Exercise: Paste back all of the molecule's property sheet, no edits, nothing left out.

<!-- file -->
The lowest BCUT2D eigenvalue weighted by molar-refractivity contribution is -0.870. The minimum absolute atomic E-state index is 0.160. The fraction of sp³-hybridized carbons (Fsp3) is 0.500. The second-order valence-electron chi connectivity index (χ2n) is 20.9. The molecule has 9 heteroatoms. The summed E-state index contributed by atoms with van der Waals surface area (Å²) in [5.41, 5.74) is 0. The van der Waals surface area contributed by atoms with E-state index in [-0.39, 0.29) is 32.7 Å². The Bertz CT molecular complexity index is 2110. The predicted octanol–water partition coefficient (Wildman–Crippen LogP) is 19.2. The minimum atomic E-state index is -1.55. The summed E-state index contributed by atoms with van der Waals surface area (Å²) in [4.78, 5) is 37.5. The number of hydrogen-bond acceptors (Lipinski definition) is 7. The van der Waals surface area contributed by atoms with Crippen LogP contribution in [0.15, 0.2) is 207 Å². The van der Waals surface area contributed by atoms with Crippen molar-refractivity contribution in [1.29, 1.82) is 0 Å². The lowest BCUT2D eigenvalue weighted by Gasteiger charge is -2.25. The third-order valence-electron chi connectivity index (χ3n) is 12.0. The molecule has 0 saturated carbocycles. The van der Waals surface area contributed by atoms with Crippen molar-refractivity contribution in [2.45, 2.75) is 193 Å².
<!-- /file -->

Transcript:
The lowest BCUT2D eigenvalue weighted by molar-refractivity contribution is -0.870. The minimum absolute atomic E-state index is 0.160. The fraction of sp³-hybridized carbons (Fsp3) is 0.500. The second-order valence-electron chi connectivity index (χ2n) is 20.9. The molecule has 9 heteroatoms. The summed E-state index contributed by atoms with van der Waals surface area (Å²) in [5.41, 5.74) is 0. The van der Waals surface area contributed by atoms with E-state index in [-0.39, 0.29) is 32.7 Å². The Bertz CT molecular complexity index is 2110. The predicted octanol–water partition coefficient (Wildman–Crippen LogP) is 19.2. The minimum atomic E-state index is -1.55. The summed E-state index contributed by atoms with van der Waals surface area (Å²) in [4.78, 5) is 37.5. The number of hydrogen-bond acceptors (Lipinski definition) is 7. The van der Waals surface area contributed by atoms with Crippen LogP contribution in [0.15, 0.2) is 207 Å². The van der Waals surface area contributed by atoms with Crippen molar-refractivity contribution in [1.29, 1.82) is 0 Å². The lowest BCUT2D eigenvalue weighted by Gasteiger charge is -2.25. The third-order valence-electron chi connectivity index (χ3n) is 12.0. The molecule has 0 saturated carbocycles. The van der Waals surface area contributed by atoms with Crippen molar-refractivity contribution in [2.45, 2.75) is 193 Å².